Last year, Lesley Morgan Steiner edited a book titled “Mommy Wars: Stay-at-Home and Career Moms Face Off on Their Choices, Their Lives, Their Families,” in which women of various backgrounds discuss their views and individuals choices regarding working and child rearing. The book set-off much media discussion regarding the supposedly strained relationship between mothers who work outside of the home and those who stay at home with their children.
The January 23rd episode of the “The Oprah Winfrey Show” again examined women’s thoughts around working or staying at home with their kids. The show, which allowed women who felt very strongly about the topic one way or another to debate each other about which was the “right” way, also featured Elizabeth Vargas, who discussed her choice to step down as the anchor of World News Tonight upon finding out that she was pregnant with her second child. Ms. Vargas explained her difficult choice to viewers, stating that she didn’t want to have to do the extreme traveling that being the World News Tonight anchor would entail. She also expressed her surprise that many organizations, including NOW, came out against her decision, writing critical letters to ABC asking the news organization to support her in both caring for her family and working as a news anchor. Ms. Vargas reiterated that, as many of the other women on the show, she made a choice to work in a role and on a schedule that she felt comfortable with.
As part of the show, Oprah conducted an online poll of both moms who work outside of the home and stay at home. Over 15,000 women responded to the survey, with some interesting results. 57% of stay-at-home moms say that not working puts a financial strain on their family; however, the average overall household income of the stay-at-home moms surveyed is very close, if not better than that, of the working moms. In fact, the working moms in this survey had to work in order to reach the same household income level that the stay-at-home moms enjoyed. Of the stay-at-home moms surveyed, 22% had a household income less than $40,000 per year, as compared to 23% of the working moms surveyed. If the working moms had not worked, 54% of those surveyed would have had a household income of under $40,000 per year. For those surveyed, the second income enjoyed by having the mothers work outside of the home was key to maintaining a higher standard of living.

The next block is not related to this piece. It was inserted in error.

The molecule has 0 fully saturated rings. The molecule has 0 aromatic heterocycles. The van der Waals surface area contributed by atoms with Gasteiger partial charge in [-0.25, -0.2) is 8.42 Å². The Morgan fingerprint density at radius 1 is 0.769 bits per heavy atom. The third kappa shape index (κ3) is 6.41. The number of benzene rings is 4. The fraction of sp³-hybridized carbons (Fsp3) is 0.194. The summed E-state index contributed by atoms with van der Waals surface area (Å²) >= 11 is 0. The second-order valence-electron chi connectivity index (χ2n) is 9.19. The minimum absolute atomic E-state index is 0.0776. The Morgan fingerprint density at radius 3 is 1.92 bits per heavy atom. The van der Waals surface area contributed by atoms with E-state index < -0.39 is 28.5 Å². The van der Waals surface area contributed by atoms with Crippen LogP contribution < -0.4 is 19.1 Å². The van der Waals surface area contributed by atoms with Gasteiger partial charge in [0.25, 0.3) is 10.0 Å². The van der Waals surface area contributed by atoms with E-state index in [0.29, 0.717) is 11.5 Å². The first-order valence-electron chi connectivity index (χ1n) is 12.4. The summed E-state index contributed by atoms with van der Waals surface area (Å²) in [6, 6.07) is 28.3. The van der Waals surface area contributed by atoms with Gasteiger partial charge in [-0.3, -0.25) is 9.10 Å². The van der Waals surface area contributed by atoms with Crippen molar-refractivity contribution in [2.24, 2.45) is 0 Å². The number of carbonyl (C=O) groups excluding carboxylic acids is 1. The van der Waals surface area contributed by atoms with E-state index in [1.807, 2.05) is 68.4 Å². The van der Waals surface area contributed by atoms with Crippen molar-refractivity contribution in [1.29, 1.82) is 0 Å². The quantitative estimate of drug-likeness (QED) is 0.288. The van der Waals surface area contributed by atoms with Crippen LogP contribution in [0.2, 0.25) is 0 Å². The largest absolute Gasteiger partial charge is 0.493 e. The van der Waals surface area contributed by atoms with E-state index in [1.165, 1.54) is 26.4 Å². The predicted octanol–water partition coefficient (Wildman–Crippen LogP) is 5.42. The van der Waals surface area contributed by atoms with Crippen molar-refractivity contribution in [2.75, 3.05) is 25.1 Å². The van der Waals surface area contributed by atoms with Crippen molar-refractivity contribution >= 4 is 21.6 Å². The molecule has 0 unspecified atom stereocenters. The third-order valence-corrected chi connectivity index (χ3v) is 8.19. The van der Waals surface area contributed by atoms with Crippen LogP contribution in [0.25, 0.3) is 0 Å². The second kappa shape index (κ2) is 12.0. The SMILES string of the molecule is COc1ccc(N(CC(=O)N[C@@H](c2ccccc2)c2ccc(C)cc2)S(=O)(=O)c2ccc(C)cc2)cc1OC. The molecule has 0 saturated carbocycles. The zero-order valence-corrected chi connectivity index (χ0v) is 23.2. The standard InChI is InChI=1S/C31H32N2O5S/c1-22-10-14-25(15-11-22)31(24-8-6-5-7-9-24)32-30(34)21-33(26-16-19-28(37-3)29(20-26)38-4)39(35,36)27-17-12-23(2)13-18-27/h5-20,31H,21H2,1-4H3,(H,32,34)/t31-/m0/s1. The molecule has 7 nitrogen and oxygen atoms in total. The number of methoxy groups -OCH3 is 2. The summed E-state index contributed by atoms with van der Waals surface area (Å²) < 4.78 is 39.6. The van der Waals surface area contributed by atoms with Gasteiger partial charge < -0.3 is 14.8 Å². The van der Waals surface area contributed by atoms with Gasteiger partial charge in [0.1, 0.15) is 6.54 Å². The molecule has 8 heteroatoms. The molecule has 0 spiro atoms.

Most fascinating, though, is how close both groups are on some key topics, which perhaps shows that the media-hyped “Mommy Wars” is perhaps not as volatile as once thought. Both groups agreed that stay-at-home moms do not get the respect that they deserve, with 85% of stay-at-home moms and 83% of working moms agreeing with this statement. More stay-at-home moms than working moms (71% vs 61%) feel that women can give 100% to motherhood and a career, showing that the majority of stay-at-home moms respect working moms as well and feel that working moms do a good job of balancing both responsibilities.
During Oprah’s show, Dr. Robin Smith argued that whether or not a woman should work outside of the home while raising children is a “grey” issue and something that each woman needs to work through herself. While the media has at times pitted women with extreme views against each other to demonstrate that the “Mommy Wars” do exist, Oprah’s survey demonstrates that the majority of women do support each other’s decisions, even if they are different than their own.